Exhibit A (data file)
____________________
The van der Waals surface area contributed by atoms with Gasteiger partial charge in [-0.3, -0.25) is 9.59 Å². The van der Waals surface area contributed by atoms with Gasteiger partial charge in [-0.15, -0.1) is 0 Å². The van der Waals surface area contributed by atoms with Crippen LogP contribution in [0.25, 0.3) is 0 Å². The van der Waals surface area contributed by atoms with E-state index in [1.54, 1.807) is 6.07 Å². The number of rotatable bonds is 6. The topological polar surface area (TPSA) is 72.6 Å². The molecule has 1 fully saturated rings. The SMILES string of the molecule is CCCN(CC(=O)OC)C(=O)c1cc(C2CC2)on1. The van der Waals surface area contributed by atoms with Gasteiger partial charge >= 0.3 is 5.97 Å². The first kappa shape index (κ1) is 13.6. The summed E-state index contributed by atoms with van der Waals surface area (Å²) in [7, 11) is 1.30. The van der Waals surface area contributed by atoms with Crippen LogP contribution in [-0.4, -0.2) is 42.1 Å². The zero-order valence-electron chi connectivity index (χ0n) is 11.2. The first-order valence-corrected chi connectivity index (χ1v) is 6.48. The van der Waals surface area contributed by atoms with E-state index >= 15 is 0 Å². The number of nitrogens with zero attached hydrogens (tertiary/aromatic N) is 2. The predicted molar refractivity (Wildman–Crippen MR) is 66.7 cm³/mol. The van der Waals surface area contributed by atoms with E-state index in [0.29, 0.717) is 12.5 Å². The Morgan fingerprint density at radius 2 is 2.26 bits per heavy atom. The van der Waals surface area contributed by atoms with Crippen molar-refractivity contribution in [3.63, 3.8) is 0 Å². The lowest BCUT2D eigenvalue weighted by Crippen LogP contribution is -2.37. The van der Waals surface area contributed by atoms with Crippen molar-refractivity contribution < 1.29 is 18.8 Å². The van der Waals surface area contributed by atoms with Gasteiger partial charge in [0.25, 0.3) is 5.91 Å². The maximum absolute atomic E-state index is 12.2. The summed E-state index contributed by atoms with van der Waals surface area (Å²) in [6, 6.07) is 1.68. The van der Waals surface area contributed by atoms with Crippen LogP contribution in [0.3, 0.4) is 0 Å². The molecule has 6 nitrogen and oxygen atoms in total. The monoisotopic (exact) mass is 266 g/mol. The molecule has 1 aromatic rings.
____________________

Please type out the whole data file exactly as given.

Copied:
The van der Waals surface area contributed by atoms with Gasteiger partial charge in [-0.3, -0.25) is 9.59 Å². The van der Waals surface area contributed by atoms with Gasteiger partial charge in [-0.15, -0.1) is 0 Å². The van der Waals surface area contributed by atoms with Crippen LogP contribution in [0.25, 0.3) is 0 Å². The van der Waals surface area contributed by atoms with E-state index in [1.54, 1.807) is 6.07 Å². The number of rotatable bonds is 6. The topological polar surface area (TPSA) is 72.6 Å². The molecule has 1 fully saturated rings. The SMILES string of the molecule is CCCN(CC(=O)OC)C(=O)c1cc(C2CC2)on1. The van der Waals surface area contributed by atoms with Gasteiger partial charge >= 0.3 is 5.97 Å². The first kappa shape index (κ1) is 13.6. The summed E-state index contributed by atoms with van der Waals surface area (Å²) in [7, 11) is 1.30. The van der Waals surface area contributed by atoms with Crippen LogP contribution in [-0.4, -0.2) is 42.1 Å². The zero-order valence-electron chi connectivity index (χ0n) is 11.2. The first-order valence-corrected chi connectivity index (χ1v) is 6.48. The van der Waals surface area contributed by atoms with E-state index >= 15 is 0 Å². The number of nitrogens with zero attached hydrogens (tertiary/aromatic N) is 2. The predicted molar refractivity (Wildman–Crippen MR) is 66.7 cm³/mol. The van der Waals surface area contributed by atoms with E-state index in [0.29, 0.717) is 12.5 Å². The Morgan fingerprint density at radius 2 is 2.26 bits per heavy atom. The van der Waals surface area contributed by atoms with Crippen molar-refractivity contribution in [3.63, 3.8) is 0 Å². The lowest BCUT2D eigenvalue weighted by Crippen LogP contribution is -2.37. The van der Waals surface area contributed by atoms with Crippen molar-refractivity contribution < 1.29 is 18.8 Å². The van der Waals surface area contributed by atoms with Gasteiger partial charge in [0.25, 0.3) is 5.91 Å². The maximum absolute atomic E-state index is 12.2. The summed E-state index contributed by atoms with van der Waals surface area (Å²) in [6, 6.07) is 1.68. The van der Waals surface area contributed by atoms with Crippen LogP contribution in [0.3, 0.4) is 0 Å². The molecule has 6 nitrogen and oxygen atoms in total. The monoisotopic (exact) mass is 266 g/mol. The molecule has 1 aromatic rings.